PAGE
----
Chapter 5. Independence

Chapter 5. Independence - 5 Independence 5.1 Introduction...

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Unformatted text preview: 5 Independence 5.1 Introduction 5.1.1 Definition. The events A 1 ,A 2 ,... are independent if for any n events A i 1 ,...,A i n selected from A 1 ,A 2 ,... , we have P ( A i 1 A i 2 A i n ) = P ( A i 1 ) P ( A i 2 ) P ( A i n ) . 5.1.2 Meaning : Take a pair of events A and B such that P ( B ) > 0. Then P ( A B ) = P ( A ) P ( B ) if and only if P ( A | B ) = P ( A ) . Thus, knowing B occurs does not affect probability of A . For a sequence of events, this means that the occurrence of some of the events does not affect the probabilities of the remaining ones. 5.1.3 Examples : outcomes of tosses of a coin; outcomes of tosses of a dice; birthdays of a group of randomly selected persons, etc. Counter-examples : daily temperatures; birthdays of a group of twins; outcomes of football matches played by Manchester United. 5.2 Bernoulli trials 5.2.1 Definition. A Bernoulli trial is an experiment with only two possible outcomes: success and failure . 23 5.2.2 A sequence of Bernoulli trials is independent if the events A i = { i th trial is a success } are independent. [Equivalently, we may replace success by failure for some of the A i s in the above definition of independence.] 5.2.3 Suppose all the n independent Bernoulli trials have the same success probability, so that...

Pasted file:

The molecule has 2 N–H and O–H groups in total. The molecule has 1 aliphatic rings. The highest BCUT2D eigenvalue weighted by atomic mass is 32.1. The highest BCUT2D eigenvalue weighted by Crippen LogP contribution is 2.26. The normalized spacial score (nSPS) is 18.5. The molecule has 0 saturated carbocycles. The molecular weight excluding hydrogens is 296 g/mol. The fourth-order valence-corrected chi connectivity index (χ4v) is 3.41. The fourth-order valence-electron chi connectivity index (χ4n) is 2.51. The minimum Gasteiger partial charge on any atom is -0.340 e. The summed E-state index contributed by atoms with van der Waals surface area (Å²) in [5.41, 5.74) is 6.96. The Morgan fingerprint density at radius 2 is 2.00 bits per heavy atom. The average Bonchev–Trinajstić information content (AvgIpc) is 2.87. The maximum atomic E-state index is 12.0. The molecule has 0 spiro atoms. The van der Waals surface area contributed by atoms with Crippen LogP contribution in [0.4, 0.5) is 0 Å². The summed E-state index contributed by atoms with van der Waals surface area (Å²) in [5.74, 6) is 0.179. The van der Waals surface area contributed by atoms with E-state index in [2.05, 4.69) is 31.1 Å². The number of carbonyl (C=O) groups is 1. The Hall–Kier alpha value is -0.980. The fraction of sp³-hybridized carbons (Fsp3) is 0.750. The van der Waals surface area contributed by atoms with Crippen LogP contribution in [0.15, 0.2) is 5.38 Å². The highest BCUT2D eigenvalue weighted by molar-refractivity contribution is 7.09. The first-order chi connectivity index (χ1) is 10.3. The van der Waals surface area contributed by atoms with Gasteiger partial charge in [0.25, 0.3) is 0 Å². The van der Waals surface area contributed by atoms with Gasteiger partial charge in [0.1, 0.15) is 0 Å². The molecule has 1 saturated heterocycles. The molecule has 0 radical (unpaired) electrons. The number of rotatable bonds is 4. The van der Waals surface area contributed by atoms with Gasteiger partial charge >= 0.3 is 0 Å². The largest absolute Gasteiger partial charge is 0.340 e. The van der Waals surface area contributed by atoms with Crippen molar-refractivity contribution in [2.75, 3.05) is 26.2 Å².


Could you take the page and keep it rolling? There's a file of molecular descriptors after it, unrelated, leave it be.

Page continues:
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Chapter 5. Independence - 5 Independence 5.1 Introduction...

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